An introduction to structured maze design

Ever wondered how to design your own mazes? Well here's how I designed some of my own, personal favourites. The Drinks tokens, Duvet, Nine crossroads and Walk on walls (see Maze gallery) all owe their existance to this process, which I began to develop in the mid 80s and still often return too, when in need of fresh inspiration. The variations on this theme are virtually limitless, and a carefully designed maze template will produce a multitude of good mazes. I have also experimented with hexagonal (isometric) variations on this theme, samples of which can be found in the Attic gallery.

Step 1: Using squared paper, or your favourite graphics software tool, design a small maze building-block that repeats well and leaves just a few gaps. See diagrams (a) and (b) below.

Step 2: Close off the open-ends round the edge of the design following the flow of the design as much as possible. You can choose to dead-end some paths, or link them together in groups. A group of three or more creates a fixed junction in the maze. In diagram (c) I have chosen to link paths in strict pairs creating no dead-ends or junctions. Note that at this point you may choose to leave two open-ends as entry and exit points.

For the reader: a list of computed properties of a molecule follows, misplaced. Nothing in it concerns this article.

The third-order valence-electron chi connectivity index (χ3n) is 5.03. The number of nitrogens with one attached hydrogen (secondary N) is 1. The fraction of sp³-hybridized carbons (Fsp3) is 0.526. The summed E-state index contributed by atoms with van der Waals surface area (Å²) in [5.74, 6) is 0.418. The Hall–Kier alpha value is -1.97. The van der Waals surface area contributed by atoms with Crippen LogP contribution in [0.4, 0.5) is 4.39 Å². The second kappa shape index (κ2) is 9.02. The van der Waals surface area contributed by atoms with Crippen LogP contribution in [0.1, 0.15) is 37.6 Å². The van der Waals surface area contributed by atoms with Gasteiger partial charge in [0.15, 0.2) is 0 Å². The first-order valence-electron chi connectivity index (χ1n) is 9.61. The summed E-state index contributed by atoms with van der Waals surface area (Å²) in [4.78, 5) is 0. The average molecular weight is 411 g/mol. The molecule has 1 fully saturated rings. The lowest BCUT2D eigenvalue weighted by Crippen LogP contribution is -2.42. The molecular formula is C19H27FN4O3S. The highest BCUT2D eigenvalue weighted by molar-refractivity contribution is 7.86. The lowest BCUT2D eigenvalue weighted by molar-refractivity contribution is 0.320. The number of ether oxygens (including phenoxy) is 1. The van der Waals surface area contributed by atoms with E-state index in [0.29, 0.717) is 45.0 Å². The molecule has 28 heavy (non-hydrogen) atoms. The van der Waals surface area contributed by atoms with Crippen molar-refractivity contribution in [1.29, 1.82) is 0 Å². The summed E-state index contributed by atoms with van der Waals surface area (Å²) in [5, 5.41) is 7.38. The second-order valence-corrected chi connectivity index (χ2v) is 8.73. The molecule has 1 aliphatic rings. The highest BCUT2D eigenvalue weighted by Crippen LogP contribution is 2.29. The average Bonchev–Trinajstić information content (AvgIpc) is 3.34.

Step 3: Finalise any further fixed sections of the maze, including start and finish points (if not already chosen). Again follow the flow of the design and use symmetry where possible. These fixed sections, like the outside edges, may include dead-ends and junctions. Diagram (d) for example, includes no dead-ends but several junctions.

Step 4: Now you have a maze template. See diagram (e). The next stage is to design a selection of plugs that can be used to fill the gaps (nodes). These plugs are the variable element of the maze, give it a degree of randomness and allow many mazes to be drawn from the same template. In this instance I have chosen four plugs which, as it happens, are all the same except for rotation. See diagram (f).

Step 5: Take the template and experiment filling the open nodes with the chosen plugs until you have your final maze with a least one route from 'A' to 'B'. See diagram (g).

material and maze design – © Andrea Gilbert 2000